Web Date: February 8, 2007
Alan MacDiarmid Dies At 79
Alan G. MacDiarmid, who shared the 2000 Nobel Prize in Chemistry for the discovery and development of electrically conductive polymers, died on Feb. 7.
MacDiarmid, along with fellow Nobel Laureates Alan J. Heeger of the University of California, Santa Barbara, and Hideki Shirakawa of Japan's University of Tsukuba, found that by doping polyacetylene with iodine, they could make the conjugated polymer conduct electricity with unprecedented ease. The discovery laid the foundation for today's cutting-edge display technology and next-generation radio-frequency identification tags.
The science was so ahead of its time that several of MacDiarmid's patents expired long before he could profit from their applications. "But if it's a matter of degree of importance in my life, money is about 1 out of 10, and scientific fame is about a 9.5 out of 10," MacDiarmid once said.
Born in Masterton, New Zealand, MacDiarmid's fascination with chemistry was sparked at age 10 when he stumbled across one of his father's chemistry textbooks from the late 1800s.
He later earned B.Sc. and M.Sc. degrees from Victoria University College in Wellington, New Zealand. A Fulbright fellowship brought him to the University of Wisconsin in 1950, where he earned one of two doctoral degrees—the other came from Cambridge University.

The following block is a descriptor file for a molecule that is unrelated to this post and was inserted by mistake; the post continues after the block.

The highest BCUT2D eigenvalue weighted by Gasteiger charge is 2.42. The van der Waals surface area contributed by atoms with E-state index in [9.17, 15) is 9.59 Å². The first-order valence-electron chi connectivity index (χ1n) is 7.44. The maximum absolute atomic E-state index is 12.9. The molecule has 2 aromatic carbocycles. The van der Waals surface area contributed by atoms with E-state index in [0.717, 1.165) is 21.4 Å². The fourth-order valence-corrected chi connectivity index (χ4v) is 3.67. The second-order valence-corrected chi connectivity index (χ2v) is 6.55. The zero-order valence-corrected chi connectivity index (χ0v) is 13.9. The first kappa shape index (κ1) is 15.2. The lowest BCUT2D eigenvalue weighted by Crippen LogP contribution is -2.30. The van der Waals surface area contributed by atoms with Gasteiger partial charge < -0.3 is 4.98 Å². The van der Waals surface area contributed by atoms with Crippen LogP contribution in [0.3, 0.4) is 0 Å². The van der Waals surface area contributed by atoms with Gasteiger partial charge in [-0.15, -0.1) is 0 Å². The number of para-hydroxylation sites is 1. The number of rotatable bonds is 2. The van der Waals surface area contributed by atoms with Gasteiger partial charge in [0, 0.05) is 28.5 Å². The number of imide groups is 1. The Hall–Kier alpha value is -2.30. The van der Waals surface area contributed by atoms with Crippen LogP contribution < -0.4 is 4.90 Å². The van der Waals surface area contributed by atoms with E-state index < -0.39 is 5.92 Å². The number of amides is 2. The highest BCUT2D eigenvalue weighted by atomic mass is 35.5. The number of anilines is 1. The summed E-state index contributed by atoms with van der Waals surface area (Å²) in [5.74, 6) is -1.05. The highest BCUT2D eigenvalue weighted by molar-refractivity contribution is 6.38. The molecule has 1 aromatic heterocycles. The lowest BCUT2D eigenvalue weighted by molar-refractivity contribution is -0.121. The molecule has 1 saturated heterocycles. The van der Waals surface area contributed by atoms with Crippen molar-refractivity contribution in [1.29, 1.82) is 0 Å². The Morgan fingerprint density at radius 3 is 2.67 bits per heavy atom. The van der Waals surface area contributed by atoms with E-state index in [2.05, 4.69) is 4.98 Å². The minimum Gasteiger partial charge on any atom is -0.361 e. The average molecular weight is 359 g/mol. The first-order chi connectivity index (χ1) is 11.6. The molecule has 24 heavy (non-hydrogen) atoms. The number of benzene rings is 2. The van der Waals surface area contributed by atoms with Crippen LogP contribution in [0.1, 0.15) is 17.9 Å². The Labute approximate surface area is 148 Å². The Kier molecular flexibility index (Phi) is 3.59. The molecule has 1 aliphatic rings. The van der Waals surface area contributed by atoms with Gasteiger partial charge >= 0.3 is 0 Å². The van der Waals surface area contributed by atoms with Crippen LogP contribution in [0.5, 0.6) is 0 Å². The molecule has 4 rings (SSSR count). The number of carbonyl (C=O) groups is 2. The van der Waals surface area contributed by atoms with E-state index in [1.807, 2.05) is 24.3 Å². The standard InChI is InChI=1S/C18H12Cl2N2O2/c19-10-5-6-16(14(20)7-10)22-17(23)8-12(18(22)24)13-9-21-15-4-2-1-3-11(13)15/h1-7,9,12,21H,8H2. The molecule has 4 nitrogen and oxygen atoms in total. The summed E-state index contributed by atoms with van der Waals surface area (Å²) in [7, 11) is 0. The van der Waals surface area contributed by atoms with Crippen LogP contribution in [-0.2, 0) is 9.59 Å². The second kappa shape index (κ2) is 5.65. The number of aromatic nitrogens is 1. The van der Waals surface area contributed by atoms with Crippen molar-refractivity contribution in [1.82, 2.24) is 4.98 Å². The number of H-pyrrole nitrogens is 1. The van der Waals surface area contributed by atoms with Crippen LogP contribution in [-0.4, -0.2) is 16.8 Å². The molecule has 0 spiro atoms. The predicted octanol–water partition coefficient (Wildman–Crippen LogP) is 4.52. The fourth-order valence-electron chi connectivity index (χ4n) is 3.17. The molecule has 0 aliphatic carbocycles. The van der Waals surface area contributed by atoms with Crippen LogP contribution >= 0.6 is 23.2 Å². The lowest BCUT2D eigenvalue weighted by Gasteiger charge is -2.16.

He spent more than five decades teaching and doing research at the University of Pennsylvania, where he was the Blanchard Professor of Chemistry.
"He was an eminent scholar, true gentleman, inspirational teacher, and lived his life to the fullest," says Marsha I. Lester, chair of the University of Pennsylvania's chemistry department.
"He was a remarkably warm human being," adds Paul Callaghan, director of the MacDiarmid Institute for Advanced Materials & Nanotechnology in Wellington. "That, combined with his scientific brilliance, made him a great promoter of science."
MacDiarmid died after falling down the stairs in his suburban Philadelphia home as he was rushing to catch a flight to New Zealand. Ill with myelodysplastic syndrome, MacDiarmid was expected to live only for a few weeks, and he wanted to visit with family and friends in his homeland.
MacDiarmid's first wife, Marian, died in 1990. He is survived by their children, Heather, Dawn, Duncan, and Gail, as well as his current wife, Gayl Gentile.
- Chemical & Engineering News
- ISSN 0009-2347
- Copyright © American Chemical Society